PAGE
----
Tag Archives: Poems

At McSorley’s: Unsorted Regulars, Misfits, Liars, Heroes, and Psychos

At Hazlitt, Rafe Bartholomew tells the story of his father, Geoffrey Bartholomew, who felt that his alcohol addiction and his bartending job at famed McSorley’s in New York City had prevented him from achieving the dream of becoming a writer. Bartholomew quit the booze but not the bar, and self-published a volume of poetry: The McSorley Poems: Voices from New York City’s Oldest Pub. In this poignant story of ambition, regrets, fathers, and sons, Rafe recounts how Bartholomew found his voice by mining the humanity of the “Unsorted Regulars, Misfits, Liars, Heroes & Psychos” who frequented the bar.

The first third of the binder described various McSorley’s artifacts—the turkey wishbones that had been dangling above the taps since 1917, when a group of regulars hung them for good luck before shipping out serve in World War One; the stuffed jackalope behind the bar; Harry Houdini’s handcuffs dangling from the ceiling as if the great escape artist had been hanging there with them, freed himself, and left behind a souvenir. The middle section consisted of poems devoted to “Unsorted Regulars, Misfits, Liars, Heroes & Psychos.” The language was raw, peppered with black humor and full of tragedy—a reminder that for all the laughter and communal goodwill I associated with McSorley’s, the men and women who are drawn into the bar’s orbit typically arrive with some scars. These were my father’s people, the alcoholics and loners and deviants he made his life with, and even at their darkest, the poems shined a light on his characters’ humanity.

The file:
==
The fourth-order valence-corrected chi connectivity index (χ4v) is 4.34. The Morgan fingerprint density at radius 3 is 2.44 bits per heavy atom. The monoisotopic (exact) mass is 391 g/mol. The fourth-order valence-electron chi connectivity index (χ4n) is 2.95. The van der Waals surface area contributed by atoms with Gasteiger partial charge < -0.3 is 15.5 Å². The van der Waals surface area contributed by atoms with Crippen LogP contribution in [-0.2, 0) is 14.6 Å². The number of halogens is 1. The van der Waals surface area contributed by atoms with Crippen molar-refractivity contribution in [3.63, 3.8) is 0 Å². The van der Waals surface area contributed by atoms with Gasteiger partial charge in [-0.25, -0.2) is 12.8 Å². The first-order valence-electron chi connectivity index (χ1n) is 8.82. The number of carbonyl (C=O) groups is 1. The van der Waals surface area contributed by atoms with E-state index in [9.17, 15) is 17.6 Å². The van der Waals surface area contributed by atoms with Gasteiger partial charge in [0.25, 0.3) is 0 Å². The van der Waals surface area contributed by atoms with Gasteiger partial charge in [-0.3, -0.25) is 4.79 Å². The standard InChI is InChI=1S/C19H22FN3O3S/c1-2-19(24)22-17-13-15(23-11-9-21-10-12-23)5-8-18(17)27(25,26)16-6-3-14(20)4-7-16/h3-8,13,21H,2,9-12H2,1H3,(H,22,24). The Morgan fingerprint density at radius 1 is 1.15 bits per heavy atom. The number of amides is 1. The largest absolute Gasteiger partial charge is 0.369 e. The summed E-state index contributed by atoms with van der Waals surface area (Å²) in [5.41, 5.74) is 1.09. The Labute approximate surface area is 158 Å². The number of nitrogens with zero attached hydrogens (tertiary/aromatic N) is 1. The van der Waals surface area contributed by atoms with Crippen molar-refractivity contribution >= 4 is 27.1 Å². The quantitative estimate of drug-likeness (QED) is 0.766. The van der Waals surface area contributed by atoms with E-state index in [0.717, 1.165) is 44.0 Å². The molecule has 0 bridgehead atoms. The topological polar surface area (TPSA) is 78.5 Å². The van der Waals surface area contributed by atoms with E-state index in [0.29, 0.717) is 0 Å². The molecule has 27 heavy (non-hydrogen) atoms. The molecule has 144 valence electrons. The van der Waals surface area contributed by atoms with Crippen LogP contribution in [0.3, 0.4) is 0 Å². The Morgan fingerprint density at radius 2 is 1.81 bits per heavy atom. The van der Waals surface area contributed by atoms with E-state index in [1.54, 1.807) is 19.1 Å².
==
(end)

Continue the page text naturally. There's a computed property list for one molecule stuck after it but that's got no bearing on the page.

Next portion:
Read the story

Longreads Member Exclusive: The Anthologist (Excerpt), by Nicholson Baker

image

This week’s Longreads Member pick is Chapter 1 from Nicholson Baker’s 2009 novel, The Anthologistpublished by Simon & Schuster. The excerpt comes recommended by Hilary Armstrong, a literature student at U.C. Santa Barbara and a Longreads intern. She writes:

Someone I love once told me that they don’t understand poetry. It’s all random line breaks and rhythms she can hear aloud, but not read on paper—and what is a poem other than the observer of something beautiful showing off? What is there to condense in a poem that hasn’t been done already? Why is poetry so highfalutin and important?

The Anthologist follows a man who loves poetry but is struggling with it, or, more specifically, struggling to write an introduction to a poem anthology. He talks about poems as song lyrics, as logical progressions, and as the backbeat to all art. He answers the common questions surrounding poetry, and clarifies some of the deeper ones. If you are a writer, reading this book has a similar effect that reading High Fidelity does after a breakup.

In The Anthologist, Nicholson Baker accomplishes something amazing and resonant—reading it feels like having one of those really savory conversations with someone else, someone who ‘gets’ you like no one else at the party does.

Read an excerpt here.

Support Longreads—and get more stories like this—by becoming a member for just $3 per month

 

Illustration by Kjell Reigstad

Finding Poetry in Illness

A woman recovering from a kidney transplant finds solace in poetry:

I began with C.K. Williams’s ‘Dream’ (‘Mad dreams! Mad love!’) and ended with Kyger’s ‘[He is pruning the privet]’: ‘You are not alone is this world / not a lone a parallel world of reflection / in a window keeps the fire burning.’ In between, I found Swithering by Robin Robertson and through ‘Trysts’ met him on the riverbed. Ada Limón’s ‘Crush’ cut ‘the right branch / and a sort of light / woke up underneath.’ I ached for the current between Donald Hall and Jane Kenyon, and the ancient liberties taken by Cavafy and Catullus. I luxuriated in the ecstatic poetry of Mirabai and mused on the grand time Jane Hirshfield and Robert Bly must have shared while making their translations. I grabbed onto Kevin Young’s shirttails for a wild ride, and I was no less than razed and rebuilt by Richard Siken’s ‘Litany in Which Certain Things Are Crossed Out’: ‘The entire history of human desire takes about seventy minutes to tell. / Unfortunately, we don’t have that kind of time.’ Mary Oliver’s West Wind dazzled me with its investigation into longing, and in American Primitive I cherished Oliver’s ‘The Plum Trees,’ with its advice that ‘the only way / to tempt happiness into your mind is by taking it / into the body first, like small / wild plums.’

“Finding Poetry in Illness.” — Jennifer Nix, Poetry Foundation

More from the Poetry Foundation